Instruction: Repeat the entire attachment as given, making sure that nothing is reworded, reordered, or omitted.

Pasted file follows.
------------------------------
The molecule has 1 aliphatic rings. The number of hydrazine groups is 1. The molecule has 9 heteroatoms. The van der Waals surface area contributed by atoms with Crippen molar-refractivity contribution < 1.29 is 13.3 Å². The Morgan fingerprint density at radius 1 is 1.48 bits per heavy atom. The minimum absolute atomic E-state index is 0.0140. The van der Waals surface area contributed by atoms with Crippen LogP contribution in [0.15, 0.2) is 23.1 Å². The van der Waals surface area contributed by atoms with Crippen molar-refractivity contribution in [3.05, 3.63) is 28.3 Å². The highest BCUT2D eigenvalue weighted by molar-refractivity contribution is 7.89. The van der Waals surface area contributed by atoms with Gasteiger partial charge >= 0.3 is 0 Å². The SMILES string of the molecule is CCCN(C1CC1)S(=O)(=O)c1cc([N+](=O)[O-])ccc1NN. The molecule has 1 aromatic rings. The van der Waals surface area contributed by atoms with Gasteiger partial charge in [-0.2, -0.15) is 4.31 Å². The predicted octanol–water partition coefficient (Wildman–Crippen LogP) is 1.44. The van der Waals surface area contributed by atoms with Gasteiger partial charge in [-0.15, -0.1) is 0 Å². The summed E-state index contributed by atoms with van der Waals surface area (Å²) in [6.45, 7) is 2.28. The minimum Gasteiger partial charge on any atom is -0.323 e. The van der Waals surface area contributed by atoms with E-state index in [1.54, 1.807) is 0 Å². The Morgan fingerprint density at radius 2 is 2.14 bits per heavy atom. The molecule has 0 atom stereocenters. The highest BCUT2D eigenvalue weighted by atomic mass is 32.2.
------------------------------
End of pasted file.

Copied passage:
The molecule has 1 aliphatic rings. The number of hydrazine groups is 1. The molecule has 9 heteroatoms. The van der Waals surface area contributed by atoms with Crippen molar-refractivity contribution < 1.29 is 13.3 Å². The Morgan fingerprint density at radius 1 is 1.48 bits per heavy atom. The minimum absolute atomic E-state index is 0.0140. The van der Waals surface area contributed by atoms with Crippen LogP contribution in [0.15, 0.2) is 23.1 Å². The van der Waals surface area contributed by atoms with Crippen molar-refractivity contribution in [3.05, 3.63) is 28.3 Å². The highest BCUT2D eigenvalue weighted by molar-refractivity contribution is 7.89. The van der Waals surface area contributed by atoms with Gasteiger partial charge >= 0.3 is 0 Å². The SMILES string of the molecule is CCCN(C1CC1)S(=O)(=O)c1cc([N+](=O)[O-])ccc1NN. The molecule has 1 aromatic rings. The van der Waals surface area contributed by atoms with Gasteiger partial charge in [-0.2, -0.15) is 4.31 Å². The predicted octanol–water partition coefficient (Wildman–Crippen LogP) is 1.44. The van der Waals surface area contributed by atoms with Gasteiger partial charge in [-0.15, -0.1) is 0 Å². The summed E-state index contributed by atoms with van der Waals surface area (Å²) in [6.45, 7) is 2.28. The minimum Gasteiger partial charge on any atom is -0.323 e. The van der Waals surface area contributed by atoms with E-state index in [1.54, 1.807) is 0 Å². The Morgan fingerprint density at radius 2 is 2.14 bits per heavy atom. The molecule has 0 atom stereocenters. The highest BCUT2D eigenvalue weighted by atomic mass is 32.2.